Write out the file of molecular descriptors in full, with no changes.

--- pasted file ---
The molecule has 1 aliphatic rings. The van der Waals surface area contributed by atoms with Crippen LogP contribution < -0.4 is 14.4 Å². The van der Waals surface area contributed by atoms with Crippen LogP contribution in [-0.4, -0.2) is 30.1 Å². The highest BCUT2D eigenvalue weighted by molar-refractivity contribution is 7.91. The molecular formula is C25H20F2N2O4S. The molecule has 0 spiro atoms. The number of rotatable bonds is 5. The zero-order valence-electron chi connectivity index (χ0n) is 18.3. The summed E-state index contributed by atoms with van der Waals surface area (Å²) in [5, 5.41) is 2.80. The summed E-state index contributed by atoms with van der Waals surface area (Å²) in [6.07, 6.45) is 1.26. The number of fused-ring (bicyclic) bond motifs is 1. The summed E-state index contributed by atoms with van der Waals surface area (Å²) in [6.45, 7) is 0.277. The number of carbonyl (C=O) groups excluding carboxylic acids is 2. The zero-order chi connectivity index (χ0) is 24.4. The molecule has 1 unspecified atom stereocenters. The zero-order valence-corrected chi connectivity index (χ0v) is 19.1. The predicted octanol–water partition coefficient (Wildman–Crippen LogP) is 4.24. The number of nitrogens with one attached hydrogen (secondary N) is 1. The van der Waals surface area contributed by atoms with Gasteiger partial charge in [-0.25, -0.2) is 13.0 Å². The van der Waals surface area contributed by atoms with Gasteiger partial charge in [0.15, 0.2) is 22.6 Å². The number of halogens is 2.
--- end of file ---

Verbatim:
The molecule has 1 aliphatic rings. The van der Waals surface area contributed by atoms with Crippen LogP contribution < -0.4 is 14.4 Å². The van der Waals surface area contributed by atoms with Crippen LogP contribution in [-0.4, -0.2) is 30.1 Å². The highest BCUT2D eigenvalue weighted by molar-refractivity contribution is 7.91. The molecular formula is C25H20F2N2O4S. The molecule has 0 spiro atoms. The number of rotatable bonds is 5. The zero-order valence-electron chi connectivity index (χ0n) is 18.3. The summed E-state index contributed by atoms with van der Waals surface area (Å²) in [5, 5.41) is 2.80. The summed E-state index contributed by atoms with van der Waals surface area (Å²) in [6.07, 6.45) is 1.26. The number of fused-ring (bicyclic) bond motifs is 1. The summed E-state index contributed by atoms with van der Waals surface area (Å²) in [6.45, 7) is 0.277. The number of carbonyl (C=O) groups excluding carboxylic acids is 2. The zero-order chi connectivity index (χ0) is 24.4. The molecule has 1 unspecified atom stereocenters. The zero-order valence-corrected chi connectivity index (χ0v) is 19.1. The predicted octanol–water partition coefficient (Wildman–Crippen LogP) is 4.24. The number of nitrogens with one attached hydrogen (secondary N) is 1. The van der Waals surface area contributed by atoms with Gasteiger partial charge in [-0.25, -0.2) is 13.0 Å². The van der Waals surface area contributed by atoms with Gasteiger partial charge in [0.15, 0.2) is 22.6 Å². The number of halogens is 2.